Anyone remotely familiar with British politics won’t be surprised to learn that Jeremy Corbyn, Labour Party leader, isn’t particularly well-furnished between his ears.
A new book, Dangerous Hero, sadly aping something more fitting for a Steven Seagal title, confirms everything one already knew about dear Jeremy.
It also confirms the sad state of British politics. On the morning of its release, the book had already gathered a blizzard of one-star reviews. Given that the tome numbers some 400 pages, one suspects that these verdicts were made comment-section style—“I haven’t read the article, but . . . ”
Across 400 pages, one learns that Jeremy is radiantly dull. That his translucent thin-skin isn’t old-age curmudgeon masquerading as teenage angst. That his platoon of brain cells shuffles lonesome and listless across an arid landscape, having never gathered as one.
Corbyn’s first wife, the book tells, endured four years before breaking away from socialist marital dudgeon. In that time, she says, he never once read a book. Which is, perhaps, a snobbish charge. But Jeremy is meant to be our next prime minister.
Raised by academic parents in an ornately middle-class home, educated at a fee-paying private school where preschoolers gabble French, Jeremy wheezed two E grades at high school level. Which, by rough calculation, is a 0.7 GPA.
The author neatly sums up a worldview in which pension-aged Jeremy has ambered since his teens: “He came to loathe high-achievers, especially undergraduates with ambition to get to the top. Most of all, he hated the rich and successful, and identified with losers.”
Of course, not everyone is academic. Of course, not everyone plans on running the country. One would hazard that such lofty ambition steep in a book or two.
Perversely, whatever chance Jeremy had of becoming prime minister withered this week. Having suffered defections from nine of his lawmakers, Jeremy heeded to the cosmopolitan blob within his party to back a second referendum.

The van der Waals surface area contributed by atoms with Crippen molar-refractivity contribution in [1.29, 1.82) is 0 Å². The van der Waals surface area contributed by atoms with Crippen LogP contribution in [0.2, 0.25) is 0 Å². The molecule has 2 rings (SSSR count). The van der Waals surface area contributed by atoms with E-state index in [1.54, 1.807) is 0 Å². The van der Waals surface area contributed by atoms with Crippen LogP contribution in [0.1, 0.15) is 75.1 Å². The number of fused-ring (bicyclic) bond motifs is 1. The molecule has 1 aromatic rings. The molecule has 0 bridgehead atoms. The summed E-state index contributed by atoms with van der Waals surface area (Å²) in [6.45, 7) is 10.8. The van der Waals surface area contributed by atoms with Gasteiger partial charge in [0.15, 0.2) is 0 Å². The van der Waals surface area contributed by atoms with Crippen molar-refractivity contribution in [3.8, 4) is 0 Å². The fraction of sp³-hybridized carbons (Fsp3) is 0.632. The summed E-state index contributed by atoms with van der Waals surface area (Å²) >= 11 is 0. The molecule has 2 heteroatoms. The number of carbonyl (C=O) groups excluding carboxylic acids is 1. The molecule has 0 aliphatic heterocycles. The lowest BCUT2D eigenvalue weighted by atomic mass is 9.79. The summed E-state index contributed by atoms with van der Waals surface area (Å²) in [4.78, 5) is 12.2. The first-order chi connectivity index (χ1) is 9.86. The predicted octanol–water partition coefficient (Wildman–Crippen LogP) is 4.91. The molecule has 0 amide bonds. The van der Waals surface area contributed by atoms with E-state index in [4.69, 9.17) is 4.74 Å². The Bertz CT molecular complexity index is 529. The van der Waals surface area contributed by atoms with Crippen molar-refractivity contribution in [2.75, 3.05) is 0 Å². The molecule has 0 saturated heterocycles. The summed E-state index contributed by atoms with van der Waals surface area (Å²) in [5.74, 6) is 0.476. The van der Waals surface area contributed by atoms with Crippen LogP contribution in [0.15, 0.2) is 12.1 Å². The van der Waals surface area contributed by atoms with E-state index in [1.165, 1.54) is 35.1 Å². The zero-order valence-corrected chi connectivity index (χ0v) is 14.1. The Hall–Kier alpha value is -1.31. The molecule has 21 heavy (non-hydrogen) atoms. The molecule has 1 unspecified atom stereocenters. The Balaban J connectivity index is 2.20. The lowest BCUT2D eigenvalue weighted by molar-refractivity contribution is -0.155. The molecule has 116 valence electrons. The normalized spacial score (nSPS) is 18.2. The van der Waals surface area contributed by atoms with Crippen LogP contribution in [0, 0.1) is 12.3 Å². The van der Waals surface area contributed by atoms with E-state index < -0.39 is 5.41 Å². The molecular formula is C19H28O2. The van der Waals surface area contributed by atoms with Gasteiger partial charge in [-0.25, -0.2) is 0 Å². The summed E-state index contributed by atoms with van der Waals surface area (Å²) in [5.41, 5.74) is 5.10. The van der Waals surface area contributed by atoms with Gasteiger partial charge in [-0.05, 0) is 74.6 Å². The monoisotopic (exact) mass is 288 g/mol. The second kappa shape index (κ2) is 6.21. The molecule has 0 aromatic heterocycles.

But Corbyn, a lifelong Euroskeptic, and correct in his prosecutions that the EU serves only the Davos set, now backs a rerun, despite promising to see Brexit through.
The arithmetic doesn’t lie: one-third of Labour voters backed Brexit. And still do. Labour heartlands in the North, across the Midlands, and stretching down to South Wales, all backed Leave. They still do.
But the new Labour Party, long-resentful of the people it was founded to defend, doesn’t care.
As Theresa May’s deal to leave the European Union still whiffles its noisome fumes, Remainers busy themselves with one last stand against the people who elected them. They have fewer than 30 days to overturn the biggest mandate in our history in favor of the banks, the corporations, and the business lobby. Modern progressivism bubbles a confusing broth.
What was once a battle between a poor deal, and a no-deal Brexit, is now: May’s poor deal, or no Brexit at all. The ERG holds the key. If they back down, May’s deal goes through. And we at least leave the European Union.
As mentioned previously, what clogs Brexit arteries is the “Irish Backstop”—an arcane detail within May’s withdrawal deal, which if triggered, would tie us to EU rules and regulations in the event that a deal remains absent after the two-year transition period.
The 100-or so ERG members see this as a trap. And given the EU’s tendency to ignore democratic will, such paranoia is perhaps reasonable. After all, the French rejected a similar vote. They voted again. The Irish did the same. They voted again.
Which is why Jacob Rees-Mogg is climbing down—telling media this week he “could live” with assurances that the backstop would not be permanent. Rather than his previous demand to “rip up” the backstop entirely. A slice of the loaf, it seems, is better than nothing at all.
Such a shift means May’s deal, set for a crucial vote on March 12, should pass through the House of Commons, and Britain will leave the European Union on March 29, as planned. If it doesn’t pass, well, we will probably never really leave. Which I suspect, for some, is the point.
But that scenario is merely the start. Brexit slashed open suppurating wounds. Those who’ve gained from the last thirty years of globalization still pummel pieties on those they’ve left behind—those on the periphery of Global London, or what Americans call “flyover country”—those they still insist didn’t understand what they were voting for. Those unfashionable wretches.
Those whom Jeremy Corbyn, until this week, feigned to care about most.
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